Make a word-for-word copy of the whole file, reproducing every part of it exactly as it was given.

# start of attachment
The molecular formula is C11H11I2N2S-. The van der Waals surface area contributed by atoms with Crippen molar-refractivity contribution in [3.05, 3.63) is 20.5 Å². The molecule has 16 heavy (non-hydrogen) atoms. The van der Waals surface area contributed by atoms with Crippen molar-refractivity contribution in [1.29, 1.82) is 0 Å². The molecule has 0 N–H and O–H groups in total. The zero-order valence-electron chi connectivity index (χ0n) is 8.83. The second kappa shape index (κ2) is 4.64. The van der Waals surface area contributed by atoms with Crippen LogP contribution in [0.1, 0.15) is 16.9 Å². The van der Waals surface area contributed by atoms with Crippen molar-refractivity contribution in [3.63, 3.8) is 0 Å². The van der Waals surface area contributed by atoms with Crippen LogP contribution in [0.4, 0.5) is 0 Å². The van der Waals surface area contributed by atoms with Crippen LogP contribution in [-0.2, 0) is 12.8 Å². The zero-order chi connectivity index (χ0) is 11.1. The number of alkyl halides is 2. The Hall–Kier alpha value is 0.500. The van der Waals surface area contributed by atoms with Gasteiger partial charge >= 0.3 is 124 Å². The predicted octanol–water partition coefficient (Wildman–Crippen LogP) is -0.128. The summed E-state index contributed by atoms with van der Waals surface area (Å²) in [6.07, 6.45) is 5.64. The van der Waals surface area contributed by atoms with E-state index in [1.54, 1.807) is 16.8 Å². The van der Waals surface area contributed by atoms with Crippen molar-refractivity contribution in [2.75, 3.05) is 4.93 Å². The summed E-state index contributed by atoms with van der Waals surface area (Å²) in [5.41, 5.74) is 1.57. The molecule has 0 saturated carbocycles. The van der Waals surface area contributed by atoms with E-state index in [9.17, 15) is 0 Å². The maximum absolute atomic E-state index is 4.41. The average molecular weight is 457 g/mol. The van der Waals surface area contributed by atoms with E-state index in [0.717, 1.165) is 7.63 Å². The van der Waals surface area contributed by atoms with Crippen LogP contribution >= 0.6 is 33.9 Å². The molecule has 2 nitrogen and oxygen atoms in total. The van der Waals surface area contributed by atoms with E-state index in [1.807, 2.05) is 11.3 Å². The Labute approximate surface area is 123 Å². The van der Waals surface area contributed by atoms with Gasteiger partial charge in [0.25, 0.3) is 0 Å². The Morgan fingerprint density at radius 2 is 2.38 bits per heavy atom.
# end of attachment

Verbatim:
The molecular formula is C11H11I2N2S-. The van der Waals surface area contributed by atoms with Crippen molar-refractivity contribution in [3.05, 3.63) is 20.5 Å². The molecule has 16 heavy (non-hydrogen) atoms. The van der Waals surface area contributed by atoms with Crippen molar-refractivity contribution in [1.29, 1.82) is 0 Å². The molecule has 0 N–H and O–H groups in total. The zero-order valence-electron chi connectivity index (χ0n) is 8.83. The second kappa shape index (κ2) is 4.64. The van der Waals surface area contributed by atoms with Crippen LogP contribution in [0.1, 0.15) is 16.9 Å². The van der Waals surface area contributed by atoms with Crippen molar-refractivity contribution in [3.63, 3.8) is 0 Å². The van der Waals surface area contributed by atoms with Crippen LogP contribution in [0.4, 0.5) is 0 Å². The van der Waals surface area contributed by atoms with Crippen LogP contribution in [-0.2, 0) is 12.8 Å². The zero-order chi connectivity index (χ0) is 11.1. The number of alkyl halides is 2. The Hall–Kier alpha value is 0.500. The van der Waals surface area contributed by atoms with Gasteiger partial charge >= 0.3 is 124 Å². The predicted octanol–water partition coefficient (Wildman–Crippen LogP) is -0.128. The summed E-state index contributed by atoms with van der Waals surface area (Å²) in [6.07, 6.45) is 5.64. The van der Waals surface area contributed by atoms with E-state index in [1.54, 1.807) is 16.8 Å². The van der Waals surface area contributed by atoms with Crippen molar-refractivity contribution in [2.75, 3.05) is 4.93 Å². The summed E-state index contributed by atoms with van der Waals surface area (Å²) in [5.41, 5.74) is 1.57. The molecule has 0 saturated carbocycles. The van der Waals surface area contributed by atoms with E-state index in [9.17, 15) is 0 Å². The maximum absolute atomic E-state index is 4.41. The average molecular weight is 457 g/mol. The van der Waals surface area contributed by atoms with E-state index in [0.717, 1.165) is 7.63 Å². The van der Waals surface area contributed by atoms with Crippen LogP contribution >= 0.6 is 33.9 Å². The molecule has 2 nitrogen and oxygen atoms in total. The van der Waals surface area contributed by atoms with E-state index in [1.807, 2.05) is 11.3 Å². The Labute approximate surface area is 123 Å². The van der Waals surface area contributed by atoms with Gasteiger partial charge in [0.25, 0.3) is 0 Å². The Morgan fingerprint density at radius 2 is 2.38 bits per heavy atom.